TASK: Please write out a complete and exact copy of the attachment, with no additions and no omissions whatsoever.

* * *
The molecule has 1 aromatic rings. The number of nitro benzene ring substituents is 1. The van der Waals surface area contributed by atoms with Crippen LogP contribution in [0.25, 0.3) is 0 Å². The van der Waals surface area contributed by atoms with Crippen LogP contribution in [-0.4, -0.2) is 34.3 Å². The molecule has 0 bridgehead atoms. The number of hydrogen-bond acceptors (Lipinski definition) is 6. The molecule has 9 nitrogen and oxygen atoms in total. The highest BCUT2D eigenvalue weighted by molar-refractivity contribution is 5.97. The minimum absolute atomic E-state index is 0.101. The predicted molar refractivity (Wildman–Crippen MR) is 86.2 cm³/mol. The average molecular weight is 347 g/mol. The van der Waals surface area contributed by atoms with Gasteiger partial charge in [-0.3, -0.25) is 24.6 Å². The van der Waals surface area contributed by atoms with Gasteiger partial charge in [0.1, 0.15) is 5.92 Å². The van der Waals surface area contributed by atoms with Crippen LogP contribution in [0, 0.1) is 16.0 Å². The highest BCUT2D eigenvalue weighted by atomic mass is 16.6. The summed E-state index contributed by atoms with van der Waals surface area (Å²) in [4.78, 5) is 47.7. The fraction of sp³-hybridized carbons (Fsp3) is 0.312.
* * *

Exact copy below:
The molecule has 1 aromatic rings. The number of nitro benzene ring substituents is 1. The van der Waals surface area contributed by atoms with Crippen LogP contribution in [0.25, 0.3) is 0 Å². The van der Waals surface area contributed by atoms with Crippen LogP contribution in [-0.4, -0.2) is 34.3 Å². The molecule has 0 bridgehead atoms. The number of hydrogen-bond acceptors (Lipinski definition) is 6. The molecule has 9 nitrogen and oxygen atoms in total. The highest BCUT2D eigenvalue weighted by molar-refractivity contribution is 5.97. The minimum absolute atomic E-state index is 0.101. The predicted molar refractivity (Wildman–Crippen MR) is 86.2 cm³/mol. The average molecular weight is 347 g/mol. The van der Waals surface area contributed by atoms with Gasteiger partial charge in [-0.3, -0.25) is 24.6 Å². The van der Waals surface area contributed by atoms with Gasteiger partial charge in [0.1, 0.15) is 5.92 Å². The van der Waals surface area contributed by atoms with Crippen LogP contribution in [0, 0.1) is 16.0 Å². The highest BCUT2D eigenvalue weighted by atomic mass is 16.6. The summed E-state index contributed by atoms with van der Waals surface area (Å²) in [4.78, 5) is 47.7. The fraction of sp³-hybridized carbons (Fsp3) is 0.312.